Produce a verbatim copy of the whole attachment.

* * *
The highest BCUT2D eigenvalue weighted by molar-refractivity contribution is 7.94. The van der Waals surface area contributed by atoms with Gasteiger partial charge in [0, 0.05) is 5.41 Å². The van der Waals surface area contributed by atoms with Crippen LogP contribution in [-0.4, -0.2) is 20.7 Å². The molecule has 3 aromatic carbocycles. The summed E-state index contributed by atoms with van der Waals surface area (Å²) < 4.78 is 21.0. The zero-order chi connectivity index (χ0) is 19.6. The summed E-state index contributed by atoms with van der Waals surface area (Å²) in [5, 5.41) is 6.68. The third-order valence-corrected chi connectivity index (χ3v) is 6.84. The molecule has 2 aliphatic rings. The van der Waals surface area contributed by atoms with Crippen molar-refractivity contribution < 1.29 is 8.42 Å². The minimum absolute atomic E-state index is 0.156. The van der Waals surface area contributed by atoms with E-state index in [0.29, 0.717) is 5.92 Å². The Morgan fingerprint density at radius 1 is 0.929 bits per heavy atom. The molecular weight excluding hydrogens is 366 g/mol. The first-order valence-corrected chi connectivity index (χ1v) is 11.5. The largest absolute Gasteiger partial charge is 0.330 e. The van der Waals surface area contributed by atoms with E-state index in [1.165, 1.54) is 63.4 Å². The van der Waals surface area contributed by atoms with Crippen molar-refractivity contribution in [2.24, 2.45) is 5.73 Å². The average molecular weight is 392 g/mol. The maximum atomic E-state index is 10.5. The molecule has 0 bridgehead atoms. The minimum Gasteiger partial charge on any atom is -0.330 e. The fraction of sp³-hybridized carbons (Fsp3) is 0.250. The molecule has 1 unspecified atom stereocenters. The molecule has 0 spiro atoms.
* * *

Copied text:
The highest BCUT2D eigenvalue weighted by molar-refractivity contribution is 7.94. The van der Waals surface area contributed by atoms with Gasteiger partial charge in [0, 0.05) is 5.41 Å². The van der Waals surface area contributed by atoms with Crippen LogP contribution in [-0.4, -0.2) is 20.7 Å². The molecule has 3 aromatic carbocycles. The summed E-state index contributed by atoms with van der Waals surface area (Å²) < 4.78 is 21.0. The zero-order chi connectivity index (χ0) is 19.6. The summed E-state index contributed by atoms with van der Waals surface area (Å²) in [5, 5.41) is 6.68. The third-order valence-corrected chi connectivity index (χ3v) is 6.84. The molecule has 2 aliphatic rings. The van der Waals surface area contributed by atoms with Crippen molar-refractivity contribution < 1.29 is 8.42 Å². The minimum absolute atomic E-state index is 0.156. The van der Waals surface area contributed by atoms with E-state index in [0.29, 0.717) is 5.92 Å². The Morgan fingerprint density at radius 1 is 0.929 bits per heavy atom. The molecular weight excluding hydrogens is 366 g/mol. The first-order valence-corrected chi connectivity index (χ1v) is 11.5. The largest absolute Gasteiger partial charge is 0.330 e. The van der Waals surface area contributed by atoms with E-state index in [1.165, 1.54) is 63.4 Å². The van der Waals surface area contributed by atoms with Crippen molar-refractivity contribution in [2.24, 2.45) is 5.73 Å². The average molecular weight is 392 g/mol. The maximum atomic E-state index is 10.5. The molecule has 0 bridgehead atoms. The minimum Gasteiger partial charge on any atom is -0.330 e. The fraction of sp³-hybridized carbons (Fsp3) is 0.250. The molecule has 1 unspecified atom stereocenters. The molecule has 0 spiro atoms.